November 18, 2003


How can anyone ever disprove the brain-in-the-vat theory/the Matrix theory. It seems impossible to counter it. We only experience what our body tells us is happening. Electronic pulses: that is all this reality we experience is. The ever-excellent Baal on the Matrix. Well, as I once remarked, what is interesting about the brain in the vat theory is the vat not the brain. Contrary to certain Cartesian readings (which would suggest that subjectivity is what is most real), the brain in the vat theory implies that subjectivity is a machinic function.

The great disappointment of the Matrix is that, in any case, and, as I've said before, it wouldn't make that much difference whether you were in it or out of it. I for one would vote to be in the Matrix - what's to gain from fighting your way to the 'truth' except some poxy 'enlightenment', pointless paranoia, hokey melodrama and tedious, interminable fight scenes? The fact is, you have personal relationships with people who look exactly as they do in 'reality'. Compare this with Vanilla Sky: a completely enclosed solipsistic world in which the lead character only seems to be having relationships with others. That seems to me a relevant difference, unlike the differences between the Matrix simworld and the world outside it.

OK, this is said without seeing the third one. I fell asleep in the second one, which reinforced my impression that it was like a dream of looking over someone else's shoulder while they were playing a videogame. Interrupted by some of the most inept, comic geeks' idea of 'intellectual' dialogue. That scene at the end with the Architect was toe-curlingly embarrassing; as, for a matter of fact, was that 'club' scene at the start (like the Duran Duran Wild Boys video twenty years too late, and worse).

Wow, I'm angry today.

Suffice it to say that I was as surprised at Baal's admiration of the Matrix trilogy as I was at Angus' claim that Pulp Fiction was the best film of the nineties.

Don't even start me on Tarantino. Although I don't need to bother. Since even his admirers couldn't get it up for Kill Bill, it's pretty obvious that his iconic days are numbered.

Posted by mark at November 18, 2003 09:33 PM | TrackBack

;-) I think I am alone (in the entire world) in thinking the 'club' scene was OK, actually quite beautiful. I had a strong emotional response to the entire trilogy, for some reason, which I put down to either immaturing with age or a lack of aesthetic sophistication on my part.
I suspect the Architect scene was 'meant' to be embarassing actually....
However I agree: better in the Matrix than out. Well, I spose we ARE in the matrix arent we. Or we wouldnt be able to do this.
Glad you are back

Posted by: Baal at November 19, 2003 10:26 AM

Completely agree, the "real" world in The Matrix is b-o-r-i-n-g, I'd much rather live in the matrix, a world where the very worst thing that can happen is that you have to go to a boring job every day. I mean, hello!

Won't attempt to defend Tarantino in any rational way...what can I say, I walked out of Pulp Fiction feeling like I'd just had something rather good injected into my veins. My admiration for it really is more visceral than anything else. (Ha, what a cop-out, sorry, I'm tired.)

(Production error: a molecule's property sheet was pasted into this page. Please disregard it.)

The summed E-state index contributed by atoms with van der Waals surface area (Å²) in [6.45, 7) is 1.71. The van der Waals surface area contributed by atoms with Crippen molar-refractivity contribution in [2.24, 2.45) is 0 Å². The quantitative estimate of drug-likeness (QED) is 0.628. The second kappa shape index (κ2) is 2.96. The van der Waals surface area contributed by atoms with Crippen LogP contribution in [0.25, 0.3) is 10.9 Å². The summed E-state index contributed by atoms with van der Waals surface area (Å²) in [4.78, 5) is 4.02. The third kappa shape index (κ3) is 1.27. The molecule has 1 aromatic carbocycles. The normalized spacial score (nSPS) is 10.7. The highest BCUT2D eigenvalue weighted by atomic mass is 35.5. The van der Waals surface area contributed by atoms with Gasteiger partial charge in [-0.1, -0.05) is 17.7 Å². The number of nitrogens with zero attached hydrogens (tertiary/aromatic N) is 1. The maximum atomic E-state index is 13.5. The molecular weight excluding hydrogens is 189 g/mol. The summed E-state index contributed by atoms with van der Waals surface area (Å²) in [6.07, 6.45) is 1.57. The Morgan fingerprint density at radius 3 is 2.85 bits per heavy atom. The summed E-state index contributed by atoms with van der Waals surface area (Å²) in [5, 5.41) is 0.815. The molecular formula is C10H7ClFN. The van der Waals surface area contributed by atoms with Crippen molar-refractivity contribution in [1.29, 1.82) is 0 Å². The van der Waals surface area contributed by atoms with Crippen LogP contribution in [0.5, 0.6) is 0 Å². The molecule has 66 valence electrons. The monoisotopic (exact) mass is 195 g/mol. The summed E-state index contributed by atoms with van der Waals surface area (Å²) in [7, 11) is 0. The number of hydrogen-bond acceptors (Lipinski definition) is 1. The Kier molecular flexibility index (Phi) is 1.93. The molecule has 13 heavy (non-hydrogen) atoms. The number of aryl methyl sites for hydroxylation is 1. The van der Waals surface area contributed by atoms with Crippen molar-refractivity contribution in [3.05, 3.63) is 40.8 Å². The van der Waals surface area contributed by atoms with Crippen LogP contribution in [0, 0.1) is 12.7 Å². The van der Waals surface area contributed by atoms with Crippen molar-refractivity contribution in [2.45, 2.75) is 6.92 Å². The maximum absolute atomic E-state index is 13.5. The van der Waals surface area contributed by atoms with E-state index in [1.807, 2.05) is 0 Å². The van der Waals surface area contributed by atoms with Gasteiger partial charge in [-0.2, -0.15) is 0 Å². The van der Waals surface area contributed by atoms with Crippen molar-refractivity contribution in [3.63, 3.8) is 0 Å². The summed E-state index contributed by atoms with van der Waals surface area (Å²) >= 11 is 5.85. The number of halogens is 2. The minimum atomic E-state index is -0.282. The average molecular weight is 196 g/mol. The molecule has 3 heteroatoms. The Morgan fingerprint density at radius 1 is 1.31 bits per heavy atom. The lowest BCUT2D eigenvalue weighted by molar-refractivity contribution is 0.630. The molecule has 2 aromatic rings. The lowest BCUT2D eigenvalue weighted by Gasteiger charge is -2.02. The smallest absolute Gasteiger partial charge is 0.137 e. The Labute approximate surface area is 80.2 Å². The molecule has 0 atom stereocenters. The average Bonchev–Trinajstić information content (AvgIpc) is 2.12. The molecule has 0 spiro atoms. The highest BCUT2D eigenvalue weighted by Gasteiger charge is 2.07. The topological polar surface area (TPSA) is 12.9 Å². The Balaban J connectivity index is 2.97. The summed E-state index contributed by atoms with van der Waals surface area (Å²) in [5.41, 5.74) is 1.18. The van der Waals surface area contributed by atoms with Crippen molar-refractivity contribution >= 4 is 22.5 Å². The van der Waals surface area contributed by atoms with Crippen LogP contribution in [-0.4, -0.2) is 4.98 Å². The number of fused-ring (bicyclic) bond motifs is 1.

Posted by: Angus at November 19, 2003 11:37 AM

I'm Down with Bert on this one:

Hubert Dreyfus is a philosopher known both for his pioneering discussion of the philosophical problems of Artificial Intelligence, and his work in bridging the gap between recent European and English-language philosophy. In "The Brave New World of The Matrix," he and his son Stephen Dreyfus draw on the phenomenological tradition that began with Edmund Husserl and culminates in Maurice Merleau-Ponty to discuss the skeptical and moral problems raised by the film. They argue that the real worry facing folks trapped in the Matrix involves not deception or the possession of possibly false beliefs, but the limits on creativity imposed by the Matrix. Following Martin Heidegger in suggesting that our human nature lies in our capacity to redefine our nature and thereby open up new worlds, they conclude that this capacity for radical creation seems unavailable to those locked within the pre-programmed confines of the Matrix.

Posted by: Peter M at November 19, 2003 11:54 PM

i liked the first matrix. i thought it was about taking acid. i might be wrong, but i doubt it.

Posted by: luke at November 21, 2003 12:50 PM

I once watched The Matrix on acid and came to the conclusion that the only significant stuff was containd in the shots of numbers scrolling down the screen. Unhappily I couldn't seem to decode them.

As for Peter M's comment: Neo has no limits imposed upon him by the Matrix at the end of the first film; or at least less than he does in the real world. Dreyfus is commiting the usual egocentric phenomenological error. As Mark says, it's the vat which is interesting, and the potential for creativity, etc. is a lot higher in the matrix than Zion and it's surroundings.

Posted by: Val at November 25, 2003 11:05 AM